U of T news
  • Follow U of T News

ER physician draws on U of T Faculty of Law program to negotiate legal implications of health technology

(Photo by Anusak Rojpeetipongsakorn via Getty Images)

Andrew Cameron was completing his emergency medicine residency with the University of Toronto’s Temerty Faculty of Medicine when he decided to enrol in the Faculty of Law’s intensive, 11-month global professional master of law program (GPLLM).

The program is designed to help professionals realize their full potential through exposure to a robust legal education focused on the areas of law that are most relevant to their work.

In Cameron's case, the GPLLM allowed him to approach his job as emergency room physician with a brand new skill set, allowing him to answer thorny – but not uncommon – questions that arise in a health-care setting surrounding the use of technology.

Andrew Cameron
Andrew Cameron
(Photo by Britney Gill Photography)
​​​​​​

“If I need to, can I text a patient? Is that legal? It’s a very simple question that many emergency departments across the country ask themselves,” says Cameron, who graduated from the U of T program last November.

“[There needs to be] someone in the room to say, ‘Before you release this person’s entire genomic sequence over SMS message, let’s ask ourselves some privacy questions’ – it can prevent patients from coming to a different kind of harm.”

GPLLM learners develop a fluency in the substance and methodology of the law, enabling them, as professionals and executives, to differentiate their expertise and become more effective leaders and decision-makers. Courses are scheduled over evenings and weekends.

“For me, completing the GPLLM was about having someone in the room when decisions are being made, who can think laterally and who has experience being in a room full of super smart people outside health care who can think through legal issues,” says Cameron, who learned of the program through one of his medical colleagues, Shaun Mehta, who graduated from the GPLLM the year prior.  

“I spent a year with lawyers, accountants and businesspeople – professionals who had a completely different take [on law]. Now that I've been in that environment, I can siphon some of those skills, and bring it back to medicine.”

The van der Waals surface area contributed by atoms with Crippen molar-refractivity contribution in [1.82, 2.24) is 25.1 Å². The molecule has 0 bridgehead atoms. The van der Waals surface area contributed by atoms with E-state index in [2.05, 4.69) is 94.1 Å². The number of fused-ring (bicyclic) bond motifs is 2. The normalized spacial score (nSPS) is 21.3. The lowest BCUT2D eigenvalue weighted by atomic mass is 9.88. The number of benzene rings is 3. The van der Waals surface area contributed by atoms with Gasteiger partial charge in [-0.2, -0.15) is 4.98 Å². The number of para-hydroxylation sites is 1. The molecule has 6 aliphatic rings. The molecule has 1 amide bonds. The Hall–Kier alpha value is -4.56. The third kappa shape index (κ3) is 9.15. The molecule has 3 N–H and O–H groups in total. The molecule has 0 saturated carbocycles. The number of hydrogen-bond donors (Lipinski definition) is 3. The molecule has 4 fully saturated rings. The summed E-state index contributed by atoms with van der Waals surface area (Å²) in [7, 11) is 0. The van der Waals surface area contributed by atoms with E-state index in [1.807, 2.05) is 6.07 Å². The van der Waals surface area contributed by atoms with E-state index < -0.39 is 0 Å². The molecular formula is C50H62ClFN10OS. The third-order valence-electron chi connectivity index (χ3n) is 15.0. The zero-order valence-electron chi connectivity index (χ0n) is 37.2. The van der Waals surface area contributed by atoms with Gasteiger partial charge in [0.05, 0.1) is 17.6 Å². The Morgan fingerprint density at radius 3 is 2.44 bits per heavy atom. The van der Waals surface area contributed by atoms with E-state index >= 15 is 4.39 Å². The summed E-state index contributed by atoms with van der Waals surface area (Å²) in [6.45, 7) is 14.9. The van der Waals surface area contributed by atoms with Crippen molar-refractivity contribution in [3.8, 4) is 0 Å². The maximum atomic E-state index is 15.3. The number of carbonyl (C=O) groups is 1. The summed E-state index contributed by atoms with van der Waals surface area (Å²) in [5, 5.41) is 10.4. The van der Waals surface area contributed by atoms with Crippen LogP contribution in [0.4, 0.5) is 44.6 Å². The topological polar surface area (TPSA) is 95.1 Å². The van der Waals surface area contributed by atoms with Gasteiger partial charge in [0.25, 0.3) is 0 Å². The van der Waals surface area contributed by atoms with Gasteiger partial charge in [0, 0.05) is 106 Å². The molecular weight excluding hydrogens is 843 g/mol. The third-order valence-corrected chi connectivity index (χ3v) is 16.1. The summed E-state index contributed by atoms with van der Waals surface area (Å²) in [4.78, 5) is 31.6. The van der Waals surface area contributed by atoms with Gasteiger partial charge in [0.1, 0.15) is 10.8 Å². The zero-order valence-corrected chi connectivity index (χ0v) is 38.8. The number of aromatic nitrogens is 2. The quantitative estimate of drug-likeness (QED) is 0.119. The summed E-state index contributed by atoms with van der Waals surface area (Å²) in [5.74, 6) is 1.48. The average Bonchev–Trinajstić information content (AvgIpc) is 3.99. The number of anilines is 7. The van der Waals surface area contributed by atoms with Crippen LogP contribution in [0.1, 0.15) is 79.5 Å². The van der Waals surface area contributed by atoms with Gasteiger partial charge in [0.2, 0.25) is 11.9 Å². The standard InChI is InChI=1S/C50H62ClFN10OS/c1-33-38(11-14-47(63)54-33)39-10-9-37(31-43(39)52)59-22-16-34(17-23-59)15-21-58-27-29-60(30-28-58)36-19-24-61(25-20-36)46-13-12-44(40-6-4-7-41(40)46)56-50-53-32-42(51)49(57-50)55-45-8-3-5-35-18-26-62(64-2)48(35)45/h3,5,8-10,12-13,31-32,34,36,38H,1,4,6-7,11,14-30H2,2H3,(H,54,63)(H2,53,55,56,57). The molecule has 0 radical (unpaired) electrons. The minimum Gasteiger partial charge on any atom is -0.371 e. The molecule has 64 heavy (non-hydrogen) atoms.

Established in 2011, the GPLLM has grown from a small cohort of fewer than 30 students to its latest cohort of nearly 120. The program offers four areas of legal concentration: business law, Canadian law in a global context, innovation, law and technology and the law of leadership.

“In the emergency department, we pride ourselves on being generalists. Fortunately, I had a few mentors who believed in a different kind of doctor – one with a perspective broadened by other industries. So, I asked myself: what other industries do we interact with every day in the ER?”

The answer? “Law and technology."

Cameron applied what he was learning in the program to help launch a technology solution to help doctors struggling to understand COVID-19 at the outset of the pandemic. At the time, he says there was a dearth of reliable, actionable information.

“The doctors in Italy didn't learn much from the doctors in China. The doctors in New York didn't learn much from the doctors in Italy. We didn't learn much from the doctors in New York. Real patient outcomes were being compromised by a lack of information being organized, translated and spread effectively,” he says.

So Cameron approached colleagues working in health tech, where he had previously consulted as a subject matter expert in medicine, to suggest they work on building a tool to address the knowledge-sharing gap.

Together they co-founded Pandemos, a secure, physicians-only platform where health-care providers from around the world could share and access pandemic-fighting tips.

“There was a need for doctors to trade tips and tricks. Things like, how do you communicate between glass walls when you're intubating patients in negative pressure rooms? Doctors from around the world were tackling this problem and everyone had their own unique solutions – but the infrastructure for trading this practical knowledge didn't exist yet.”

Cameron says Pandemos was designed to fill a very specific niche before scientific studies had been conducted and published.

“We ran it for just shy of a year. We had users from 14 different countries and we were generating some good discussion. But it was a finite thing all along. All three co-founders had a very important year following that,” says Cameron who spent the past year studying for and completing his medical licensing exam.

Cameron says Pandemos will have a future iteration when he and his co-founder regroup this summer. He is now practicing emergency medicine full-time in Vancouver and says his experience in the GPLLM program and at Pandemos has only fueled his belief in how technology can solve critical health-care problems.

“When I think about overcrowding in the emerg, or how difficult it is to treat patients with substance use disorders, or whatever the emergency of the day is, the silver bullet to me is technology.”

news